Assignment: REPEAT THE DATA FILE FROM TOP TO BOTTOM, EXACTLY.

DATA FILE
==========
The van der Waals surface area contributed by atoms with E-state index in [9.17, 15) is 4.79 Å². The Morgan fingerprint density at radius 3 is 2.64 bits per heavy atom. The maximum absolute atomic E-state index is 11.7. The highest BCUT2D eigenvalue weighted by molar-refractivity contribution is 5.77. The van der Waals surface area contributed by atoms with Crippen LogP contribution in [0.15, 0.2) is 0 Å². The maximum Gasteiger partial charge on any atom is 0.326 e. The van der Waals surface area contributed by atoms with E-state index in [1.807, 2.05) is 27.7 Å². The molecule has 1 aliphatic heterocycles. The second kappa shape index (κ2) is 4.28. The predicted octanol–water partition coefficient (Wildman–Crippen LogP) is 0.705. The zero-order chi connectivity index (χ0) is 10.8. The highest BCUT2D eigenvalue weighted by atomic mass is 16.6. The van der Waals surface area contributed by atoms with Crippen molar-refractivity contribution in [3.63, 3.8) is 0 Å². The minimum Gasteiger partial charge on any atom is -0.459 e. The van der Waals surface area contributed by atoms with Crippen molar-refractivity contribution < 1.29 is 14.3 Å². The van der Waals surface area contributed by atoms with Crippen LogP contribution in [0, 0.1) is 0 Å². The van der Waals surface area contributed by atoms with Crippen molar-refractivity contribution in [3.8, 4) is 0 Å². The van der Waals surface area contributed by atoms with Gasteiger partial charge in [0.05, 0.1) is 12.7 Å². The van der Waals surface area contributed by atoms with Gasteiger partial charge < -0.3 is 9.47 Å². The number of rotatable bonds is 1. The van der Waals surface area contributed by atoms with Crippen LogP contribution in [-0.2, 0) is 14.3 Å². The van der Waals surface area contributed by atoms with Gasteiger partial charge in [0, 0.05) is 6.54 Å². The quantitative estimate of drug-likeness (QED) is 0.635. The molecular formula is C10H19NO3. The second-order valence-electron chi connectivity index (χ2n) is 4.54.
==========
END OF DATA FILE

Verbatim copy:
The van der Waals surface area contributed by atoms with E-state index in [9.17, 15) is 4.79 Å². The Morgan fingerprint density at radius 3 is 2.64 bits per heavy atom. The maximum absolute atomic E-state index is 11.7. The highest BCUT2D eigenvalue weighted by molar-refractivity contribution is 5.77. The van der Waals surface area contributed by atoms with Crippen LogP contribution in [0.15, 0.2) is 0 Å². The maximum Gasteiger partial charge on any atom is 0.326 e. The van der Waals surface area contributed by atoms with E-state index in [1.807, 2.05) is 27.7 Å². The molecule has 1 aliphatic heterocycles. The second kappa shape index (κ2) is 4.28. The predicted octanol–water partition coefficient (Wildman–Crippen LogP) is 0.705. The zero-order chi connectivity index (χ0) is 10.8. The highest BCUT2D eigenvalue weighted by atomic mass is 16.6. The van der Waals surface area contributed by atoms with Crippen molar-refractivity contribution in [3.63, 3.8) is 0 Å². The minimum Gasteiger partial charge on any atom is -0.459 e. The van der Waals surface area contributed by atoms with Crippen molar-refractivity contribution < 1.29 is 14.3 Å². The van der Waals surface area contributed by atoms with Crippen LogP contribution in [0, 0.1) is 0 Å². The van der Waals surface area contributed by atoms with Crippen molar-refractivity contribution in [3.8, 4) is 0 Å². The van der Waals surface area contributed by atoms with Gasteiger partial charge in [0.05, 0.1) is 12.7 Å². The van der Waals surface area contributed by atoms with Gasteiger partial charge < -0.3 is 9.47 Å². The number of rotatable bonds is 1. The van der Waals surface area contributed by atoms with Crippen LogP contribution in [-0.2, 0) is 14.3 Å². The van der Waals surface area contributed by atoms with Gasteiger partial charge in [0, 0.05) is 6.54 Å². The quantitative estimate of drug-likeness (QED) is 0.635. The molecular formula is C10H19NO3. The second-order valence-electron chi connectivity index (χ2n) is 4.54.